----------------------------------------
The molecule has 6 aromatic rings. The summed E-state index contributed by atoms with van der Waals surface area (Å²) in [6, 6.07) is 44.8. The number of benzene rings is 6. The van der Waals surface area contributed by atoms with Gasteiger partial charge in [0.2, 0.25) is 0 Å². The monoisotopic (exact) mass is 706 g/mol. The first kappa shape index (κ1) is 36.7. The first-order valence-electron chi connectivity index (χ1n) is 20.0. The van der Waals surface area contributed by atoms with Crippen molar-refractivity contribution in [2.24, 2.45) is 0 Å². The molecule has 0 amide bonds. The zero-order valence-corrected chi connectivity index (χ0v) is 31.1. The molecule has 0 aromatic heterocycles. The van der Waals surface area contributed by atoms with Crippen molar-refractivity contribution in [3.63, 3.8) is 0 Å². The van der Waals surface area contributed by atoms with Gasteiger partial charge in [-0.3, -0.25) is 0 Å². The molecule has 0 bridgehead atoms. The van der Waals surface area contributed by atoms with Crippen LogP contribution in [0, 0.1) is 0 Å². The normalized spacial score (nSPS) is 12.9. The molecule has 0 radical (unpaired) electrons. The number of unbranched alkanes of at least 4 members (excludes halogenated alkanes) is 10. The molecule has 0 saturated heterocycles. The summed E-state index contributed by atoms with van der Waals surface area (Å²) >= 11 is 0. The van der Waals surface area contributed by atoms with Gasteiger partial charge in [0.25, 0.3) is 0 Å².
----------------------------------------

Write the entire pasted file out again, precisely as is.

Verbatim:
The molecule has 6 aromatic rings. The summed E-state index contributed by atoms with van der Waals surface area (Å²) in [6, 6.07) is 44.8. The number of benzene rings is 6. The van der Waals surface area contributed by atoms with Gasteiger partial charge in [0.2, 0.25) is 0 Å². The monoisotopic (exact) mass is 706 g/mol. The first kappa shape index (κ1) is 36.7. The first-order valence-electron chi connectivity index (χ1n) is 20.0. The van der Waals surface area contributed by atoms with Crippen molar-refractivity contribution in [2.24, 2.45) is 0 Å². The molecule has 0 amide bonds. The zero-order valence-corrected chi connectivity index (χ0v) is 31.1. The molecule has 0 aromatic heterocycles. The van der Waals surface area contributed by atoms with Crippen molar-refractivity contribution in [3.63, 3.8) is 0 Å². The van der Waals surface area contributed by atoms with Gasteiger partial charge in [-0.3, -0.25) is 0 Å². The molecule has 0 bridgehead atoms. The van der Waals surface area contributed by atoms with Crippen LogP contribution in [0, 0.1) is 0 Å². The normalized spacial score (nSPS) is 12.9. The molecule has 0 radical (unpaired) electrons. The number of unbranched alkanes of at least 4 members (excludes halogenated alkanes) is 10. The molecule has 0 saturated heterocycles. The summed E-state index contributed by atoms with van der Waals surface area (Å²) >= 11 is 0. The van der Waals surface area contributed by atoms with Gasteiger partial charge in [0.25, 0.3) is 0 Å².